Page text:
3D Dot Game Heroes super review

Legend of Zelda gets remixed with a sense of humor

GamesRadar+ Verdict


  • +

    Perfectly emulates classic gameplay

  • +

    Full of funny in-jokes

  • +

    Delivers on its promise of old school fun


  • -

    Lots of jokes will go over the heads of younger gamers

  • -

    Some bits are just outdated

  • -

    instead of nostalgic

  • -

    Suffering from retro-fatigue when finished

Why you can trust GamesRadar+ Our experts review games, movies and tech over countless hours, so you can choose the best for you. Find out more about our reviews policy.

No joke: there has been, on average, at least one rerelease of a retro title (Lunar, Final Fight, Perfect Dark) or release of an '80s throwback (Mega Man 10, Cave Story on WiiWare) each week for the past two months. Retro is starting to get pretty… dare we say it? Old. And even though it’s been proven time and again that gamers in their mid-20s are far more nostalgic than they should be, we’re starting to get worn out by the constant deluge of rehashes and knowing winks that get thrown at us. But just when we thought we’d had enough, 3D Dot Game Heroes reminded us that even something as seemingly worn out as NES nostalgia can still be fun and even fresh from the right perspective.

Nintendo should be proud (or perhaps planning to sue)

OK, we’ll start with the obvious: this game is very nearly a remake of the first Legend of Zelda. It has all the core parts of a Zelda, starting with the plot. You walk across the realm of Dotina (which recently shifted from 2d to 3d in an attempt to be more popular with tourists) at the behest of the King to find the lost princess and seal away the evil master once more. You have to explore six dungeons, each trickier than the last, and collect magical orbs in preparation for a final, climactic boss fight.

Above: There's "not-Ganon" wickedly plotting

Above: They got the HUD perfect

Above: Even the menu was spot on

True, lots of games follow comparable plotlines, but it plays like Zelda, too. The main character moves the same way as Link, many of the enemies operate the same – octopus-looking enemies pop out of the water and spit things at you, just like Octoroks - you get secondary items in the same order (boomerang always comes first) and the camera scrolls around one “screen” at a time, too. It’s all so familiar, but in a really good way, because as much as it feels like a classic Nintendo game, it’s the kind of game that Nintendo wouldn’t make now. Instead, it takes a band of outsiders to revisit that classic structure and reconstruct it using their obvious love for the Zelda series, particularly for the first game.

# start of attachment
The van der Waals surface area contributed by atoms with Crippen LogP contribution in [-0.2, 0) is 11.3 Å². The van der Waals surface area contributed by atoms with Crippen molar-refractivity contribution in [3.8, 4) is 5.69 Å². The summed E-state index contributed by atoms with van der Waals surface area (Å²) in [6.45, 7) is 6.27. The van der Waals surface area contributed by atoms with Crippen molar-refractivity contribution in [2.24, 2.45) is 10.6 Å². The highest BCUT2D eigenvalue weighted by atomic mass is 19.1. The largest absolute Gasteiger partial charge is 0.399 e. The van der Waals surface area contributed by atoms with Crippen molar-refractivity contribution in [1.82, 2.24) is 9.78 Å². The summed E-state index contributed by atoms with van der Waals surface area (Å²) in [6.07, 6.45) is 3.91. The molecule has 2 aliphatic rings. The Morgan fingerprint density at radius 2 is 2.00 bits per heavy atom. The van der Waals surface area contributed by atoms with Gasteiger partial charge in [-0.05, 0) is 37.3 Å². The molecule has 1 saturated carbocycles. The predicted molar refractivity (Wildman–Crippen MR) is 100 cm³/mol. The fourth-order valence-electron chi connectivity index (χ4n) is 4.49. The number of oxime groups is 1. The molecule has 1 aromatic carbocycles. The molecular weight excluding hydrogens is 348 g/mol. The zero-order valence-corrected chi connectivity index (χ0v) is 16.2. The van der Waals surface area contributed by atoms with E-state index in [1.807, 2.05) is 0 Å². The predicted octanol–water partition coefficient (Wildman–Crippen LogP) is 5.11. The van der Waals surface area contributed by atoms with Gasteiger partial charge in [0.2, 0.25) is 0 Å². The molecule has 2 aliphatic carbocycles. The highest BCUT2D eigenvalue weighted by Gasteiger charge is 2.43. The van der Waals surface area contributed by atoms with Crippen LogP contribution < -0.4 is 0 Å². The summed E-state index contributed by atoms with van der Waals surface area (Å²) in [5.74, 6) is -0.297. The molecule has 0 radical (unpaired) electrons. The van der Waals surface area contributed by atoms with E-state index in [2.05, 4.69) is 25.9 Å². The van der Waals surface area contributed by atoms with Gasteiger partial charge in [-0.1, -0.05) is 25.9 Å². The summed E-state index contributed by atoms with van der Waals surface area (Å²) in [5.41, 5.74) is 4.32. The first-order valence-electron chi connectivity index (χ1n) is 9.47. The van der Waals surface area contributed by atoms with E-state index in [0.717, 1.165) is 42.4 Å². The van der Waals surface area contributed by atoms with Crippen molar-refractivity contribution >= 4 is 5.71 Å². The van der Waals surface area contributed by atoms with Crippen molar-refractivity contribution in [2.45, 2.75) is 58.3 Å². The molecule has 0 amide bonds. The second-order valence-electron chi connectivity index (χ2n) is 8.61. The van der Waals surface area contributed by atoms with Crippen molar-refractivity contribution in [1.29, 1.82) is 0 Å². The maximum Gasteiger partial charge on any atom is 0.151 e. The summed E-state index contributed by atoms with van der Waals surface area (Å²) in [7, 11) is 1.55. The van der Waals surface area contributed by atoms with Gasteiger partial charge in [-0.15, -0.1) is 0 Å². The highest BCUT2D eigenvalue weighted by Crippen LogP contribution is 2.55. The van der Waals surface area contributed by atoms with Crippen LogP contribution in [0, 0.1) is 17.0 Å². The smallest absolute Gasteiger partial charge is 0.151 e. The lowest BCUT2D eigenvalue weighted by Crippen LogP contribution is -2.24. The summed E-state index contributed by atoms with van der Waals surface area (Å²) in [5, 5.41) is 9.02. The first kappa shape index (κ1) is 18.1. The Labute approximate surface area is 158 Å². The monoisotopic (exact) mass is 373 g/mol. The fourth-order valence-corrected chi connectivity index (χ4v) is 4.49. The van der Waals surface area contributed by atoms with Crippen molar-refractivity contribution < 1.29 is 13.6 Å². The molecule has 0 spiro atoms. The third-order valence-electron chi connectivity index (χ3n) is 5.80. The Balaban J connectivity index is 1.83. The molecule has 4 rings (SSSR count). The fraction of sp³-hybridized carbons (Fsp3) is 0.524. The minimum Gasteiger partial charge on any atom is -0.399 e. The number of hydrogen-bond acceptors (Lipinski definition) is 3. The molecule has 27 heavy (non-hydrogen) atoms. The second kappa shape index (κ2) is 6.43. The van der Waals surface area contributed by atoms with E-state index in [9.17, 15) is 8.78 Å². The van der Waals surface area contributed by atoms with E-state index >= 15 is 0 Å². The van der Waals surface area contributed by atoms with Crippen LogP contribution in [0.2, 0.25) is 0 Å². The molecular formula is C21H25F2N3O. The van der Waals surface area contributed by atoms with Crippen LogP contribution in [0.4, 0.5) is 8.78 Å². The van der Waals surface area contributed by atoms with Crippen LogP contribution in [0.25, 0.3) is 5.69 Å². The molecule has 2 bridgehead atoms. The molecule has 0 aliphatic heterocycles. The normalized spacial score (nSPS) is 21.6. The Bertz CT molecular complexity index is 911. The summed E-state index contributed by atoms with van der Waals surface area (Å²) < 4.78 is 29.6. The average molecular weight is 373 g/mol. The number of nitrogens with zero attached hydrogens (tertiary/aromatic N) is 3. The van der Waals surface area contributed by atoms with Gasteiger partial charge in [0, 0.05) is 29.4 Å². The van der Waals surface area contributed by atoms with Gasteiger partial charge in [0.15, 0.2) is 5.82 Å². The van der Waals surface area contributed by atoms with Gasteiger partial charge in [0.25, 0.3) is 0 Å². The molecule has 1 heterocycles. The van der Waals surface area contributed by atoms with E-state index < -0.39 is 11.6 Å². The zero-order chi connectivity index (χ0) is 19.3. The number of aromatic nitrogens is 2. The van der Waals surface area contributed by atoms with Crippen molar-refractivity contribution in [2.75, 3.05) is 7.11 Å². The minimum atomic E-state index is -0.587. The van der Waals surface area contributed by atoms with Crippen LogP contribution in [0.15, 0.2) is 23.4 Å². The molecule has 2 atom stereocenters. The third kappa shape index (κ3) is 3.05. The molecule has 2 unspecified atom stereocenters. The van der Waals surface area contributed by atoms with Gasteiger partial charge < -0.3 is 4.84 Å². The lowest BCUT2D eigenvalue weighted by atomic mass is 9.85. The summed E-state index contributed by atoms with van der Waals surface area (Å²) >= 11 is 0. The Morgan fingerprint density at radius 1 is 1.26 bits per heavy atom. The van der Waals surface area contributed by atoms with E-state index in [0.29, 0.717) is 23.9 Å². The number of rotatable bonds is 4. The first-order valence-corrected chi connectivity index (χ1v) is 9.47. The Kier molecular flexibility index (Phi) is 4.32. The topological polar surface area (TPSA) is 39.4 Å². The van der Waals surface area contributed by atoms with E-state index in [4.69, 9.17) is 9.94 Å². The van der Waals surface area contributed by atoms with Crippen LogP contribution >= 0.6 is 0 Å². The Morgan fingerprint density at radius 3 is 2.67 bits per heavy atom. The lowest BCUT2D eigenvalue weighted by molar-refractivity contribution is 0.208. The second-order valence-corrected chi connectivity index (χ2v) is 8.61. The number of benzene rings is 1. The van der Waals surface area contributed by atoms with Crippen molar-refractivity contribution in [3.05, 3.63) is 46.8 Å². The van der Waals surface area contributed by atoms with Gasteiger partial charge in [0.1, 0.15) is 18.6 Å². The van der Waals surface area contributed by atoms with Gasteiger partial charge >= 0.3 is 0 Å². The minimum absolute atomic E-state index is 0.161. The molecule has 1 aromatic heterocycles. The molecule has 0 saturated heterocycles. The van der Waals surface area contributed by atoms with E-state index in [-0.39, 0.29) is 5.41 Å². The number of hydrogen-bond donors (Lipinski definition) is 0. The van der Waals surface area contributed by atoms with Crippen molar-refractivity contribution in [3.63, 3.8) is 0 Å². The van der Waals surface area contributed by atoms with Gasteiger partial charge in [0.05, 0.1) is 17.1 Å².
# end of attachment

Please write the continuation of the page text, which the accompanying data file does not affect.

Above: The Water... sorry, Aqua Temple is a bitch in this game too

Playing the game, for those familiar with the source, is like hearing one of your favorite current bands covering a hit from two decades ago with new style and energy. The game has tons of appeal to the millions of gamers out there that grew up with the NES and played the shit out of the first Zelda. There are a lot of moments during which you’ll catch yourself saying, “here’s the forest puzzle, just like in Zelda,” or, “oh man, as I climb the mountain to get to this dungeon, rocks are falling at me, just like in Zelda!” It’s like playing a lost Zelda sequel, but with a few bits added to make it more interesting.

So old, nostalgic losers like the staff of GR are guaranteed to love the gameplay. But what else has it got?

More info

DescriptionThough 3D Dot Game Heroes is a fun game on its own, it’s basically impossible to divorce it from the source. Your overall enjoyment depends on whether you’re in on the joke or not. But if you do “get it,” then it’s the perfect game for the nostalgic fan looking for another taste of their childhood while getting a few good laughs at the same time.
US censor rating"Everyone 10+"
UK censor rating"7+"
Release date1 January 1970 (US), 1 January 1970 (UK)
Henry Gilbert

Henry Gilbert is a former GamesRadar+ Editor, having spent seven years at the site helping to navigate our readers through the PS3 and Xbox 360 generation. Henry is now following another passion of his besides video games, working as the producer and podcast cohost of the popular Talking Simpsons and What a Cartoon podcasts.